Today I spent the afternoon with Manuel Serrano, designer of Hop, a Scheme variation for cross-tier web programming, targeting JVM and Javascript.   


This is highly related to WebSharper, which lets you program HTML/Javascript/Ajax with F#. I was very pleasantly surprised to see that WebSharper includes demos of HTML5 programming with F#. For example:

·     HTML5 Canvas Sample

·     HTML5 Canvas Animation


You’ll need a HTML5-enabled browser - these are web apps, so you won't need anything else.  Most other samples work in all browsers.


If you want to develop web apps like these with F#, WebSharper Standard is now available as a free download, as recently announced by Adam Granicz. 


The F# code for these apps is impressively succinct and clear. (And typechecked! And you get to program both client and server in one great language!). The animated clock includes a lovely use of GUI-async programming. Many of the other WebSharper samples are also great examples of F# web programming. The F# code is executed as Javascript on the client side.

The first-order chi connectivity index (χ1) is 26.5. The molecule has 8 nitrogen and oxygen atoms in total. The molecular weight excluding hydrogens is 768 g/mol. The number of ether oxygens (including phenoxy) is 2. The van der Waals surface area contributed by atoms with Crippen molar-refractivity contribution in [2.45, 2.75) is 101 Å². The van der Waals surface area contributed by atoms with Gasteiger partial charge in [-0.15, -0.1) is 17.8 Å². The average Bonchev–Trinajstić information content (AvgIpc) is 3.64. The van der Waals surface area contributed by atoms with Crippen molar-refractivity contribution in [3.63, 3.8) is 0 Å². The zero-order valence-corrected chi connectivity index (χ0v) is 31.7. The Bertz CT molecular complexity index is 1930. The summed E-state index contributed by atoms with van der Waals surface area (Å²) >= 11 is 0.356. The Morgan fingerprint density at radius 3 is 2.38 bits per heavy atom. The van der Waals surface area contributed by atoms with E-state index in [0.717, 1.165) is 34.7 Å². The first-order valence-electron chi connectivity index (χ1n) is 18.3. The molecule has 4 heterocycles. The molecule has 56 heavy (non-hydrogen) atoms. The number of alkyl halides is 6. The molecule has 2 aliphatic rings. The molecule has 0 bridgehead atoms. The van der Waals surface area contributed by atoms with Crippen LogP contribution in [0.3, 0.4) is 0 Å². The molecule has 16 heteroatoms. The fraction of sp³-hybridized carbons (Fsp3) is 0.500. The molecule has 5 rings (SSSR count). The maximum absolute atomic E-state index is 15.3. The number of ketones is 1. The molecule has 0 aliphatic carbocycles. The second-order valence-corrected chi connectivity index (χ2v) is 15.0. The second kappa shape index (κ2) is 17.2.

Now that WebSharper has been released and matured, it will be great to see it used more widely by F# users.  Given the importance of both HTML5 and Silverlight, F# users interested in shipping visualization apps should really make sure they know how to use F# to program these, using the Silverlight SDK (for Silverlight) or tools such as WebSharper (for HTML5).


Here's a snippet for the animated clock:


let AnimatedCanvas draw width height caption =

    let canvas = new Canvas.Canvas(width, height)

    let ctx = canvas.Context

    let rec loop =

        async {

            do! Async.Sleep 1000

            do draw ctx

            do! loop


    draw ctx

    Async.Start loop